Interesting. So would this recommendation hold for just green/blue screen FX work, or any situation where you'd need to key (like wanting to key an actor so you could place text "behind" them and the plate, for example)?
    Not sure what other "situation" you're referring to.
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  7. #17  
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    Quote Originally Posted by weui View Post
    Maybe BRAW only switches to YCbCr after a specific compression ratio, say up to 5:1 it's RGB and then 8:1 and more is YCbCr.
    Nah, the same ringing is present in 3:1 BRAW footage.

    In general I feel like it's more efficient to compress offsets between channels since the values between channels rarely vary by the full range, especially in a log image, and would decrease as they move towards pure black and pure white. What I don't get is why this requires a color space conversion considering it seems like it's more than possible to store RGB values like that. You would just have to store the greens of each bayer quartet as the actual values and the red and blue as offsets of each of the greens.

    Here's an example. I sampled 3 random skin tone, highlight, and shadow pixels in Photoshop and made bayer quartets out of a them with a second green that's just made to be similar to the first. This example is from an 8-bit image just to keep numbers smaller.

    First with direct RGB values
    RGB.png

    Here's what it would look like with offsets.

    offsets.png

    Now it might not seem super advantageous to compression until you look at just the chroma values alone

    comparison.png

    With the direct chroma values, they range from 5-8 bits of precision which is the kind of contrast in values you would expect between three mid-tone, shadow, and highlight pixels. But by just storing offsets, the values are in a much tighter range of just 0-6 bits and will have longer runs.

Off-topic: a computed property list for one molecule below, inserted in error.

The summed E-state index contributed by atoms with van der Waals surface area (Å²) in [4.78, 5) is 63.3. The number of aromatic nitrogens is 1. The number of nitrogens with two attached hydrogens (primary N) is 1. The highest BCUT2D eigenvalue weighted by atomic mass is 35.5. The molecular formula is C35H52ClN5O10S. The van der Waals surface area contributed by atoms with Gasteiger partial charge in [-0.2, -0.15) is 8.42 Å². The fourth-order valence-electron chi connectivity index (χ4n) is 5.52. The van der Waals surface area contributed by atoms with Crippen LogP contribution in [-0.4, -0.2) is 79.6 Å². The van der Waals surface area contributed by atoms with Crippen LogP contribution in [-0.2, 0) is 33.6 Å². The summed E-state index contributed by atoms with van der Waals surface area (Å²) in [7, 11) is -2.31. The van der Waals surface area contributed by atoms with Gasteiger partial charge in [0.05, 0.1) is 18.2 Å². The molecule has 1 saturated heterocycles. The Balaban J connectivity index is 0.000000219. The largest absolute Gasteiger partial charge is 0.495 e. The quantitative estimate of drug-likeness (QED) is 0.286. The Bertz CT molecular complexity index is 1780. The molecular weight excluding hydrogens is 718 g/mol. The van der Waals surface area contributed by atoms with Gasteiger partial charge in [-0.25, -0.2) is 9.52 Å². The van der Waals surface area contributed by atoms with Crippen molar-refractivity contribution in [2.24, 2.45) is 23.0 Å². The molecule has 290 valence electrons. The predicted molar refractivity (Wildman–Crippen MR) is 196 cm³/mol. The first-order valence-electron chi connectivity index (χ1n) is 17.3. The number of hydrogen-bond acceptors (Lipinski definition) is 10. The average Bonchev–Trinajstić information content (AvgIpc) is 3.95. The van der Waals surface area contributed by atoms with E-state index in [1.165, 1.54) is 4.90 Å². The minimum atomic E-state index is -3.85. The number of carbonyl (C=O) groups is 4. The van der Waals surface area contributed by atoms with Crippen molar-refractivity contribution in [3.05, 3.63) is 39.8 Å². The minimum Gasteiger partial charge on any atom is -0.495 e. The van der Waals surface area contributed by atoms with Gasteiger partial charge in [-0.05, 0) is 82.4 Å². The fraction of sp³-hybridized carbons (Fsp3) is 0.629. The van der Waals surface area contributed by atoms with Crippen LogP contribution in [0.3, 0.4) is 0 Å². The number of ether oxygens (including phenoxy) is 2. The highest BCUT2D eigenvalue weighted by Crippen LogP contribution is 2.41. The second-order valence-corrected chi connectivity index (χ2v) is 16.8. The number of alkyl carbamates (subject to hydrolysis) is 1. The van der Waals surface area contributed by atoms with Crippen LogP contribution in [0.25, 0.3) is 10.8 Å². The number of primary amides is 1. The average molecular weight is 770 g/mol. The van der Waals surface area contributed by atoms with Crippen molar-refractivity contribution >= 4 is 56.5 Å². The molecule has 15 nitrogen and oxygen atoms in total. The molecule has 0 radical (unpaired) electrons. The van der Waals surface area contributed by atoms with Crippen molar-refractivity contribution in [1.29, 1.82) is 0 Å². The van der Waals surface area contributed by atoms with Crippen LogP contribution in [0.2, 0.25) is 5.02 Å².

But back to the topic at hand, the ringing almost feels like it's too thick to be from color space conversion especially since there's no chromo sub-sampling.
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  8. #18  
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    So looking through those files myself, I see it too. The fine-grained sensor noise disappears. The chroma contrast problems look like some chroma subsampling issue. I'm kinda furious that BMD pulled the same bullshit trick that Apple did. This may be a great codec to film in but it's not RAW and that's what they said it was.
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  9. #19  
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    I hope they continue to keep CinemaDNG RAW on all their current and future cameras if this is the case.
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  10. #20  
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    No surprises here, zbM has already stated this is BRAW, and part of the image processing, demosaicing was done in-camera to start the debayering of the image, so at rhe time of recording, the original RAW info has had some processing done to it before compression, and is thus no longer a true unprocessed RAW file. You can not have your cske and eat it too!
    Cheers